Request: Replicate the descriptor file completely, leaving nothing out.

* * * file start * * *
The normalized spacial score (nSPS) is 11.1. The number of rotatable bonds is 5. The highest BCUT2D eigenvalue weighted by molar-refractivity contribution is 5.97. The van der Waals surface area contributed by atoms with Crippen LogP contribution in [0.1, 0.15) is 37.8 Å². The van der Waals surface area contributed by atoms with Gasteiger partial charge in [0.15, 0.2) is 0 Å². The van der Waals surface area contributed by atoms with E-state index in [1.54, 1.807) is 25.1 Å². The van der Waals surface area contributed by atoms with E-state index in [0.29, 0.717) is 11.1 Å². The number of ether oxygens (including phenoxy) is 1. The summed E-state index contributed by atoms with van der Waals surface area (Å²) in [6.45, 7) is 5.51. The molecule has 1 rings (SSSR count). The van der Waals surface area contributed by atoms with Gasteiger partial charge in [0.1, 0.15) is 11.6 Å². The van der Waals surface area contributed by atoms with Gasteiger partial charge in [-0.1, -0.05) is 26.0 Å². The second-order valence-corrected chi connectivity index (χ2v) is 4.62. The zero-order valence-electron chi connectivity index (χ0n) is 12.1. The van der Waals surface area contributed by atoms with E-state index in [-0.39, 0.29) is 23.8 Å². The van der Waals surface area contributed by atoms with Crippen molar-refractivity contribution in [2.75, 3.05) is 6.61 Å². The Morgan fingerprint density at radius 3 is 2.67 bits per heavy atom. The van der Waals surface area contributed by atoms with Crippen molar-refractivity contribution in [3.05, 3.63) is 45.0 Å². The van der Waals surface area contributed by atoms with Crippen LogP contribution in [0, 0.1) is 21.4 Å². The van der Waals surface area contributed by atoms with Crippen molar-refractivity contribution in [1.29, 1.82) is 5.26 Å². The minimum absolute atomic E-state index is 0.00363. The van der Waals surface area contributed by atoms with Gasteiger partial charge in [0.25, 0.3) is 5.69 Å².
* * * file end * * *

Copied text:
The normalized spacial score (nSPS) is 11.1. The number of rotatable bonds is 5. The highest BCUT2D eigenvalue weighted by molar-refractivity contribution is 5.97. The van der Waals surface area contributed by atoms with Crippen LogP contribution in [0.1, 0.15) is 37.8 Å². The van der Waals surface area contributed by atoms with Gasteiger partial charge in [0.15, 0.2) is 0 Å². The van der Waals surface area contributed by atoms with E-state index in [1.54, 1.807) is 25.1 Å². The van der Waals surface area contributed by atoms with E-state index in [0.29, 0.717) is 11.1 Å². The number of ether oxygens (including phenoxy) is 1. The summed E-state index contributed by atoms with van der Waals surface area (Å²) in [6.45, 7) is 5.51. The molecule has 1 rings (SSSR count). The van der Waals surface area contributed by atoms with Gasteiger partial charge in [0.1, 0.15) is 11.6 Å². The van der Waals surface area contributed by atoms with Gasteiger partial charge in [-0.1, -0.05) is 26.0 Å². The second-order valence-corrected chi connectivity index (χ2v) is 4.62. The zero-order valence-electron chi connectivity index (χ0n) is 12.1. The van der Waals surface area contributed by atoms with E-state index in [-0.39, 0.29) is 23.8 Å². The van der Waals surface area contributed by atoms with Crippen molar-refractivity contribution in [2.75, 3.05) is 6.61 Å². The Morgan fingerprint density at radius 3 is 2.67 bits per heavy atom. The van der Waals surface area contributed by atoms with Crippen molar-refractivity contribution in [3.05, 3.63) is 45.0 Å². The van der Waals surface area contributed by atoms with Crippen LogP contribution in [0, 0.1) is 21.4 Å². The van der Waals surface area contributed by atoms with Crippen molar-refractivity contribution in [1.29, 1.82) is 5.26 Å². The minimum absolute atomic E-state index is 0.00363. The van der Waals surface area contributed by atoms with Gasteiger partial charge in [0.25, 0.3) is 5.69 Å².